I have set out how those offences should fit within the bad driving framework of offences. All road traffic offences subject to obligatory disqualification attract a range of three to 11 penalty points to be applied where, for special reasons, the court opts not to disqualify. The proposed amendment, aside from putting the new offence out of step with all the others, would present a real practical difficulty. Where the person already had points on his licence, imposing eight or more further penalty points may well take the total to 12 or more, thus resulting in disqualification. The three to 11 range is designed to enable courts, for special reasons, to add points to a licence rather than to disqualify. The amendment would substantially reduce that possibility, in that it would be an option only where the individual concerned had three points or fewer on his licence. An example of a situation that might be regarded as a special reason for not disqualifying is where a car was driven carelessly in a medical emergency. I am sure that the noble Lord, Lord Monson, who takes a very keen interest in those issues, would not want the courts to be limited in their power to deal sympathetically with those kinds of situations, but that would be the effect of his amendment. He will recognise, therefore, why I oppose Amendments Nos. 19A and 20B.
Neither of the proposed offences includes injury. That issue was considered in the consultation paper on bad driving offences. The Government have decided not to include injury in the scope of the offences. It was discussed at a previous stage and is raised in Amendment No. 63, to which I shall now speak.
Amendment No. 63 would add injury to the offence under Section 1 of the Road Traffic Act so that it would be an offence to cause death or injury by dangerous driving. That would be punishable by a maximum penalty of 14 years' imprisonment. The question whether injury should be treated in the same way as death in bad driving offences is a longstanding issue on which, I recognise, there are differing views both in this House and in wider society. The case put forward in support of including injury in bad driving offences is that whether death results from a piece of bad driving can be a matter of chance. As all noble Lords are aware, there is an offence of causing grievous injury by dangerous driving in Northern Ireland but there is no such offence in Great Britain. Where injury occurs, that is reflected as appropriate in sentencing. The issue was examined during the review of road traffic offences consultation exercise but was not put forward as a proposal as the Government do not favour making consequences other than death an element of bad driving offences. Instead, we propose that sentencers should be under a statutory duty to take injuries into account when sentencing.
This proposal received a mixed response. Road safety organisations and some members of the public supported the idea. However, the legal profession did not think that it was necessary as injuries are already
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relevant to sentence. The responses also made clear that death is considered a special case. Indeed, this is reflected in the current road traffic framework, which provides for much higher sentences where a death occurs and a driver is driving dangerously, has stolen a car or kills and is under the influence of drink or drugs. That will be extended by the proposed new offences in government Amendments Nos. 19 and 20.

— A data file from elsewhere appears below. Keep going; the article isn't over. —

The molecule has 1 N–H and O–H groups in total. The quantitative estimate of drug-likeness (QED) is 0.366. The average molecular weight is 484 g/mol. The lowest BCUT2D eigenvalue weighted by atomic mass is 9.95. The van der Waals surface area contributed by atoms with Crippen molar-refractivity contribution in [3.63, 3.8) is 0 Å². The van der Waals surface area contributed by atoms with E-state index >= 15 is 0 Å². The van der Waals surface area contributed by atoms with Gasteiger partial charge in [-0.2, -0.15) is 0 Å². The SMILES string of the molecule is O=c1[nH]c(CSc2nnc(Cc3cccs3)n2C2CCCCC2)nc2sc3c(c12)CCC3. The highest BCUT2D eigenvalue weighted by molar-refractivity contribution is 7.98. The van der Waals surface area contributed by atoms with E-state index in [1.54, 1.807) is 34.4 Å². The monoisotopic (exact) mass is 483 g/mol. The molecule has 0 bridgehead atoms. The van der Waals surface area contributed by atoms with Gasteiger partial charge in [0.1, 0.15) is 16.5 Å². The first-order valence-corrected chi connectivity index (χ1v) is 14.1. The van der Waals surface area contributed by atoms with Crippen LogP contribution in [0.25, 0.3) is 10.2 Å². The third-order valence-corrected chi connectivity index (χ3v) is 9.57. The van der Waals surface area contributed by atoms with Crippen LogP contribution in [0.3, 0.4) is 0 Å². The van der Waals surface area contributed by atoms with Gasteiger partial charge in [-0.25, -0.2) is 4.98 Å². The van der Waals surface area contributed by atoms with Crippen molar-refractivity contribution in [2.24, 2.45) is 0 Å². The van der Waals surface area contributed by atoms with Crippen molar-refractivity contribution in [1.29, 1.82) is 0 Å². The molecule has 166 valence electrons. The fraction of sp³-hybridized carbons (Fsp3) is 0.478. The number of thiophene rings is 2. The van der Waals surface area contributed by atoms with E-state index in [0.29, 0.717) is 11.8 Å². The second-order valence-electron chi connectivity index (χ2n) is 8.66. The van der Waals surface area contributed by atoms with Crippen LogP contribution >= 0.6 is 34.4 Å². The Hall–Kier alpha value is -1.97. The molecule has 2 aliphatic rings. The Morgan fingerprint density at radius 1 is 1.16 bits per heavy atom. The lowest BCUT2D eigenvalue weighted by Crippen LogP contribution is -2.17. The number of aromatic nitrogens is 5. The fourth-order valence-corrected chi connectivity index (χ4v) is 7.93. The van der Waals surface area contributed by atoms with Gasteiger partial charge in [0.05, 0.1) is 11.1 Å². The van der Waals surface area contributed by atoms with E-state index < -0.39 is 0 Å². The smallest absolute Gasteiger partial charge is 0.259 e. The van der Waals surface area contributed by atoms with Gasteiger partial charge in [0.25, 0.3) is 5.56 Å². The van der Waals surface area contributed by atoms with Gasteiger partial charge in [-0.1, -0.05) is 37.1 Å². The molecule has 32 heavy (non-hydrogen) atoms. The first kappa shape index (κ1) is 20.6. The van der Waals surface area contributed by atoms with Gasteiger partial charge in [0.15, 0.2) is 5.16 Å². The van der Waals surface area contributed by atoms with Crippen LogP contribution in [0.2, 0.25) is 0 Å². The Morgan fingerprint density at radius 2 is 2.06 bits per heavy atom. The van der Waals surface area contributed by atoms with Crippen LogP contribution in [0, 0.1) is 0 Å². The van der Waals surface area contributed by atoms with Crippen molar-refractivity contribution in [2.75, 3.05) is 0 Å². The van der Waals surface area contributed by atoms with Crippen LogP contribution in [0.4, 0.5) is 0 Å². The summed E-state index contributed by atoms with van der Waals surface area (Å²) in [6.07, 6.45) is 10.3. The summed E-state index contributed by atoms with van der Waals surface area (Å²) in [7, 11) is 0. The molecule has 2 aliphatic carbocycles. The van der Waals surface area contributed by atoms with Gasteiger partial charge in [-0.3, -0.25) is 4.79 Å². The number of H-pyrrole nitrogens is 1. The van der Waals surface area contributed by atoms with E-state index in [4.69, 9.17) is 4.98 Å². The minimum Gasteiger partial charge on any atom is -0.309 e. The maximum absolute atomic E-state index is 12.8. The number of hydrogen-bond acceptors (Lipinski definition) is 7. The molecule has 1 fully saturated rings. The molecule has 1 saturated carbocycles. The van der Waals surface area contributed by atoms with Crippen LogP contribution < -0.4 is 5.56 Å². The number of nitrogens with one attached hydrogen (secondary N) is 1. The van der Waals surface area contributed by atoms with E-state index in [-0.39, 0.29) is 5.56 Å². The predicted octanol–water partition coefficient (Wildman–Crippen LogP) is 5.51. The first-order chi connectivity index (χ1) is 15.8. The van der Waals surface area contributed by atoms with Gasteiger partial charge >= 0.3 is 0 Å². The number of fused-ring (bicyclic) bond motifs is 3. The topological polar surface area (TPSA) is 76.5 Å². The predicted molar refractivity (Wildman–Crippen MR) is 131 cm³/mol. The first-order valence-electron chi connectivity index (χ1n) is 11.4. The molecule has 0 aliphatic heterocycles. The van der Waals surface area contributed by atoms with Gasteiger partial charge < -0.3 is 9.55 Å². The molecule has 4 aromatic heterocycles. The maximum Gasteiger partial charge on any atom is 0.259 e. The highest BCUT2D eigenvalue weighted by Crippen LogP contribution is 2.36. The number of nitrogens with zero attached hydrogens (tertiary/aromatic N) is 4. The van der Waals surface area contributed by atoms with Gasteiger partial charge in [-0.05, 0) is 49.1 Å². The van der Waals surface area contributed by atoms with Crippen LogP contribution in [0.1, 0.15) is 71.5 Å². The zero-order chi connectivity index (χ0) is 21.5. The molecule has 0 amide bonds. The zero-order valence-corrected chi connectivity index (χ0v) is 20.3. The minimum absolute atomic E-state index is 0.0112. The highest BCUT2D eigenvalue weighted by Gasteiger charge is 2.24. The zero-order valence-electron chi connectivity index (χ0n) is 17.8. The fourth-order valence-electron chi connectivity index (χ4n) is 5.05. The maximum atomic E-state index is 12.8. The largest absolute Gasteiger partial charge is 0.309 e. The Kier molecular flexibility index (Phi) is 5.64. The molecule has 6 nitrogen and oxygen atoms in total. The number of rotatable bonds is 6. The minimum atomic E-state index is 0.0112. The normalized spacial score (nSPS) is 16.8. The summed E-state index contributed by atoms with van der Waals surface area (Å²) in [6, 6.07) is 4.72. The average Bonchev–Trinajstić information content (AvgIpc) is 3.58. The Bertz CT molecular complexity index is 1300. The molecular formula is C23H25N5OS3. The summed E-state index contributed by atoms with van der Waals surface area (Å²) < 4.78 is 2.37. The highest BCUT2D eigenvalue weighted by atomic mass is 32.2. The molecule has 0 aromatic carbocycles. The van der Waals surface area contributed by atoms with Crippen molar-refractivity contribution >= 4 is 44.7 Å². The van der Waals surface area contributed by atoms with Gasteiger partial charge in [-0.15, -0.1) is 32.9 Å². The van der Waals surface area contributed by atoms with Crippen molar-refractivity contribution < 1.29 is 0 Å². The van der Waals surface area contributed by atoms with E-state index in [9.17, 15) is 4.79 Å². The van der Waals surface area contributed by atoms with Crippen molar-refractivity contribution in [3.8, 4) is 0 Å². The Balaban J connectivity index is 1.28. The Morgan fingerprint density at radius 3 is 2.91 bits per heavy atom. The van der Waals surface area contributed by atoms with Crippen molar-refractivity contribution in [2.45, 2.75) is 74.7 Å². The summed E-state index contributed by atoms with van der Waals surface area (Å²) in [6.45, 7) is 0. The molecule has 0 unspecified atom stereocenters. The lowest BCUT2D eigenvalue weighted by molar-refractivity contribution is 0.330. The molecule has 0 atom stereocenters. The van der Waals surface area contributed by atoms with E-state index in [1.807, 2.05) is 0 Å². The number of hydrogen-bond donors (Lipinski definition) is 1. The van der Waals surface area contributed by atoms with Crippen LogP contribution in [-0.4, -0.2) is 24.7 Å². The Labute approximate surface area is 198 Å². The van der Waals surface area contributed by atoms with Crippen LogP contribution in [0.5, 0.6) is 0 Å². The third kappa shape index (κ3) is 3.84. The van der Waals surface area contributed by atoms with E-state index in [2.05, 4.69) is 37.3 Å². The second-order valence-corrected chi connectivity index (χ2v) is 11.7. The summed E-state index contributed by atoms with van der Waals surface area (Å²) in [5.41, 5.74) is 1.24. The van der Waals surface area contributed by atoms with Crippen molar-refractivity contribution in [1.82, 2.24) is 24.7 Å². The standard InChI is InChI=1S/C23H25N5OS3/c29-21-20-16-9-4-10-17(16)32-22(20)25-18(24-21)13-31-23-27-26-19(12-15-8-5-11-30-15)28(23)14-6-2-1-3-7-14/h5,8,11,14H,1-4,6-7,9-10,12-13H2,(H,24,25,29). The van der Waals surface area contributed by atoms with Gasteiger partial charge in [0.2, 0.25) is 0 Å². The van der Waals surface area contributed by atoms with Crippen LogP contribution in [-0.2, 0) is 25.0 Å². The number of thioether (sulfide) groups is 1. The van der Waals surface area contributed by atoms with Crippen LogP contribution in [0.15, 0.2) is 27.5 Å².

If we agree that, in relation to dangerous driving, causing injury should be treated as similar to causing death, then logically we should agree to extend that principle to other bad driving offences such as causing death while under the influence or aggravated vehicle taking. Those are serious offences with a maximum penalty of 14 years. We think that that penalty is right where death has occurred because a driver has taken a risk, that risk has materialised and a person has lost their life because of it. We think that it is right that the death is recognised both in the charge and in the sentence available but we do not agree that that should be the case where injury is caused. We agree with the responses to the consultation exercise that death is a special case and that injury should be reflected in the sentence rather than in a specific charge.
The Government propose that it would be better to build on current practice and to work with the Sentencing Guidelines Council in England and Wales and the Sentencing Commission for Scotland to support them in producing guidelines that require sentencers to take appropriate account of those factors in sentencing.
I hope, therefore, that the House will support government Amendments Nos. 19, 20 and 29. I believe that they set the right balance between the culpability of the offender and ensuring that the courts have the powers to sentence appropriately. For the reasons that I have set out, I hope that noble Lords will not press their amendments. I apologise for speaking at such great length but this is a very important part of the Bill. It is our response both to representations from outside this House and to our discussions in Committee. On that basis, I beg to move.